The Berlin Wall stood as a symbol of the Cold War tensions between East and West Berlin in Germany. A barricade of concrete and barbed wire, it would take almost 30 years for the wall to topple.
Another symbolic “Berlin Wall” was up, in Selma, Alabama. Following the violence at Edmund Pettus Bridge, Public Safety Director Wilson Baker roped off an intersection in the city to keep demonstrators from marching, until a state judge decided on the injunction against the marchers. From the event, the protestors responded with music. “Berlin Wall” was sung by demonstrators to express their solidarity and conviction in what they wanted to achieve: the right to vote. Sung to the melody of the revered spiritual, “Joshua Fit the Battle of Jericho,” the words rang out:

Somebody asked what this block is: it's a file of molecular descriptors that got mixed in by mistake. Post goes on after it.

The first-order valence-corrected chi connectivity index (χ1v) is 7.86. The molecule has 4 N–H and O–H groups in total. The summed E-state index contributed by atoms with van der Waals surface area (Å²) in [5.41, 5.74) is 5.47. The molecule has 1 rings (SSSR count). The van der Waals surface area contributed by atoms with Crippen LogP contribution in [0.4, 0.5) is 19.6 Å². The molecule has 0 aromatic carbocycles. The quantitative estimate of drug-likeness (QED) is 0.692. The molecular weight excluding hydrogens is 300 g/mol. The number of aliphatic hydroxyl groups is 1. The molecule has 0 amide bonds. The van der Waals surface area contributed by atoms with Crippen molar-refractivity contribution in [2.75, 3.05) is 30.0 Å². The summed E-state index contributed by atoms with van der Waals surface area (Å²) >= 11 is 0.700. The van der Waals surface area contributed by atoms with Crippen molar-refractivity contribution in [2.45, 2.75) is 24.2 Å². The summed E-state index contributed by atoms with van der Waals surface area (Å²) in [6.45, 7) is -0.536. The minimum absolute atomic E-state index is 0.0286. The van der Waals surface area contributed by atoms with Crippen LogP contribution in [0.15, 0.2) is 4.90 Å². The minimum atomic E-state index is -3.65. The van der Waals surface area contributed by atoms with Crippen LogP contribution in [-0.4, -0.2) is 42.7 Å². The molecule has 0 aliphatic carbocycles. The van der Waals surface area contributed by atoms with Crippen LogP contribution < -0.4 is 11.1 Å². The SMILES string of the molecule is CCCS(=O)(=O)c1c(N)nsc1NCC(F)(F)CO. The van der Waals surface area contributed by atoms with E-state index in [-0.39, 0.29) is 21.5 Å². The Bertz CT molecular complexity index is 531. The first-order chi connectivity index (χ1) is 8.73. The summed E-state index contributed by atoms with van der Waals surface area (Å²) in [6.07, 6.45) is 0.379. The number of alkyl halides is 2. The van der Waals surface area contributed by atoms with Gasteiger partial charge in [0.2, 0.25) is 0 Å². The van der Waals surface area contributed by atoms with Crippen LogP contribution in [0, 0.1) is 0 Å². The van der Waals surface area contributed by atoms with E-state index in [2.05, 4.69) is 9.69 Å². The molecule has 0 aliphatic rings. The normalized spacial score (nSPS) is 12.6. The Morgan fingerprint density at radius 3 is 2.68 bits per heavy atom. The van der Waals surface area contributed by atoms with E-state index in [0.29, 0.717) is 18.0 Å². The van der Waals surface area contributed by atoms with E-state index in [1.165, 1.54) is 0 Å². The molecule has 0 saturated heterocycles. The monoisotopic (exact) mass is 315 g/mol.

We've got a rope that's a Berlin Wall, Berlin Wall, Berlin Wall, We've got a rope that's a Berlin Wall, in Selma, Alabama. We're gonna stand here till it falls, till it falls, till it falls, We're gonna stand here till it falls, in Selma, Alabama.
The rope was removed, but other barricades were put in their way (highway patrolmen used their cars to block off the intersection). The judge would later lift the injunction and allow the people of Selma to continue their march to Montgomery.